Hollowpox The Hunt for Morrigan Crow - Jessica Townsend Page 0,1
her blonde curls swinging dramatically. ‘Oh yes, very funny. Except who’ll be expected to stop the bleeding when she falls onto the tracks and snaps her tibia in half? I bet none of you even knows how to splint a leg.’
‘That’s why we have you, Anah.’ Archan smiled at her, his pale cheeks dimpling, and bent down to help Miss Cheery pick up the scattered papers with his free hand.
‘Yeah, Dr Kahlo,’ added the brawny Thaddea Macleod, nudging Anah in the side and nearly knocking her over. (It was a gentle nudge by Thaddea’s standards, but sometimes she forgot her own considerable strength.)
Anah made a face as she straightened up, but seemed somewhat mollified by Thaddea’s use of the word ‘doctor’.
‘Miss, what’s …’ Archan was staring at one of the papers, frowning in confusion. ‘Are these new timetables?’
‘Thanks, Arch. Help me pass them out, will you?’ the conductor replied, waving Unit 919 onto the train. ‘Come on, everyone aboard or we’ll be late. Francis, put the kettle on please. Lam, hand round the biscuit jar.’
Hawthorne gave Miss Cheery a puzzled look as she handed him his timetable. It was the last day of term, and they usually only received new timetables once a week. ‘You gave us these on Monday, Miss. Remember?’
He dropped into a beanbag while Morrigan settled on the sofa between Cadence and Lambeth, scouring her own timetable. As far as she could tell, it was identical to the one she’d been given at the start of the week: there was Tuesday’s workshop in Undead Dialects, and Wednesday’s masterclass in Observing Planetary Movements, followed by a class in the Sub-Five espionage wing called Cultivating and Handling Informants (that had been Morrigan’s favourite lesson of the week so far – turned out she was quite good at spy stuff).
‘I do remember, yeah,’ said Miss Cheery. ‘Despite my advanced age of twenty-one, Hawthorne, my decrepit brain does still allow me to reach into its vast memory bank to the distant past of four whole days ago.’ She smiled, raising an eyebrow. ‘These are new timetables. Please note where today has been updated.’
Morrigan skipped to Friday’s column and, spotting the difference, asked, ‘What’s C&D?’
‘I’ve got that, too,’ said Hawthorne. ‘C&D, Level Sub-Two. Last class of the day.’
Mahir put his hand up. ‘Me too!’
There was a general murmuring and comparing of schedules, and the scholars found they all had the same class. Mostly their timetables were individualised – tailored by Miss Cheery to help each of them develop their unique talents and work on their weaknesses – and it had been a couple of months since Unit 919 had had any lessons together as a group.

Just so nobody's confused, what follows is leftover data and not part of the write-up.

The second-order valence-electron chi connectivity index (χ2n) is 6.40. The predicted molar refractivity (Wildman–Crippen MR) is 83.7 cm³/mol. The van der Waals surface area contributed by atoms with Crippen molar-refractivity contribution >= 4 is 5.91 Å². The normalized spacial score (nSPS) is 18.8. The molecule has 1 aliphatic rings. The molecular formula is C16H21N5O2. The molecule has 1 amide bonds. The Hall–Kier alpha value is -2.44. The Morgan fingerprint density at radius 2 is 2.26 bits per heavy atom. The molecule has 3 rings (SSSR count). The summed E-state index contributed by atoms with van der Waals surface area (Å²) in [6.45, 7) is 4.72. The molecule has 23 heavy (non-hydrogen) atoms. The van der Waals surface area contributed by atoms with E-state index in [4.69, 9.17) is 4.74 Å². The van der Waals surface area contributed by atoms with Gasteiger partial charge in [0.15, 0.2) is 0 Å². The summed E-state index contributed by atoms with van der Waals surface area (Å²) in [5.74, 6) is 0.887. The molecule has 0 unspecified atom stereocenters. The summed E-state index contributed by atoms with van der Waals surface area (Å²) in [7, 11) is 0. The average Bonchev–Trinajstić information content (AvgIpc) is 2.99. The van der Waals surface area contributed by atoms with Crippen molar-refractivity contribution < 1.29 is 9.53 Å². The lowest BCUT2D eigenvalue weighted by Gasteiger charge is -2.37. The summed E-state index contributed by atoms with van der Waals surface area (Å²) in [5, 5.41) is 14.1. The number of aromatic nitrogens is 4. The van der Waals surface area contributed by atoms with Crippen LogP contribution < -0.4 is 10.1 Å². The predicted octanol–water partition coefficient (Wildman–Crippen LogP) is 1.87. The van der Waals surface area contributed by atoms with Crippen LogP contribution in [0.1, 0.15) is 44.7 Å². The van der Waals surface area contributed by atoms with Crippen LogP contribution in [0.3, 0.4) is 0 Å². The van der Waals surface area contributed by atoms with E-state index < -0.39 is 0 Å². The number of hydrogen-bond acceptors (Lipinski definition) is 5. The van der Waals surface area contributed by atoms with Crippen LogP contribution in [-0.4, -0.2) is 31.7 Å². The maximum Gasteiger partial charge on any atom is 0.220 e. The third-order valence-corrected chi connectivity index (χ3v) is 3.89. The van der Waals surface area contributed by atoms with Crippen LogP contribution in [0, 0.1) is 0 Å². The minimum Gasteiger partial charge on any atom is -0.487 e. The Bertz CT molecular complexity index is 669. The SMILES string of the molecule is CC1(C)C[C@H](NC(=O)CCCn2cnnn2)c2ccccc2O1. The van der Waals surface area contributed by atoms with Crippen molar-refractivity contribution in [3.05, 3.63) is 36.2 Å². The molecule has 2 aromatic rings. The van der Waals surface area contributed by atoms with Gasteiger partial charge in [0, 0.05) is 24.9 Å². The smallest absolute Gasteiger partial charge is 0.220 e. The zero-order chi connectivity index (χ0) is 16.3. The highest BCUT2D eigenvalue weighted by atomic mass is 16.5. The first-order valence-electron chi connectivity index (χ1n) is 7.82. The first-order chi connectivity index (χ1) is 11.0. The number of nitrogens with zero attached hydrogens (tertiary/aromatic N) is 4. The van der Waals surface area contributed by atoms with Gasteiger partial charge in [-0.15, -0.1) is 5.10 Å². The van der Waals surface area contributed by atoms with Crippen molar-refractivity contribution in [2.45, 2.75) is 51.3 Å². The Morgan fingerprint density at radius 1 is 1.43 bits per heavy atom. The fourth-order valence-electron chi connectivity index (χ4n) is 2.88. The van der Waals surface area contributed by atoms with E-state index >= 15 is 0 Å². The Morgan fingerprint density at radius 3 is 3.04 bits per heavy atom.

‘Miss, what does C&D stand for?’ asked Francis Fitzwilliam, sounding slightly worried. His brown eyes grew large. ‘Does Aunt Hester know about this? She says she has to approve any changes to my timetable.’
Morrigan raised an eyebrow at Hawthorne, who made a face back at her. Francis’s family went back several generations in the Wundrous Society, on both sides – the famous Fitzwilliams and the admired Akinfenwas. His patron – the Society member who nominated him for admission and therefore had a stake in his education – was his aunt on his father’s side, Hester Fitzwilliam. She was very strict and, in Morrigan’s opinion, a bit of a cow.
‘And she says I’m not to do anything that could put my olfactory instrument at risk,’ Francis went on.
‘What about your old factory?’ asked Thaddea.
‘My nose,’ he clarified. ‘What? Don’t laugh – a chef’s sense of smell is his greatest asset.’ He nervously pressed on the end of his light brown, gently freckled olfactory instrument.
‘No need to worry about your schnoz, Francis,’ said Miss Cheery, with a mysterious sort of half-smile. ‘But I can’t tell you.’
Nine eager faces shot up to look at her, their interest immediately piqued.
Hawthorne sat up straighter. ‘Is it … Climbing and, um … Doing … something?’
‘Nope. Solid guess, though.’
‘Camouflage and Disguise!’ said Thaddea. She twisted her long red hair into a topknot and rolled up her grey shirtsleeves, as if keen to get started immediately. ‘We’re going to learn evasive combat techniques, aren’t we? Finally.’
‘Costumes and Drama?’ was Mahir’s guess.
‘Ooh! Cats and Dogs!’ Anah clapped her hands, bouncing up and down on her cushion. ‘Are we going to play with cats and dogs?’
Miss Cheery laughed at that. ‘Lovely thought, Anah, but not quite.’ She held up her hands for quiet. ‘Now everyone stop guessing, please. My lips are sealed. I am a vault.’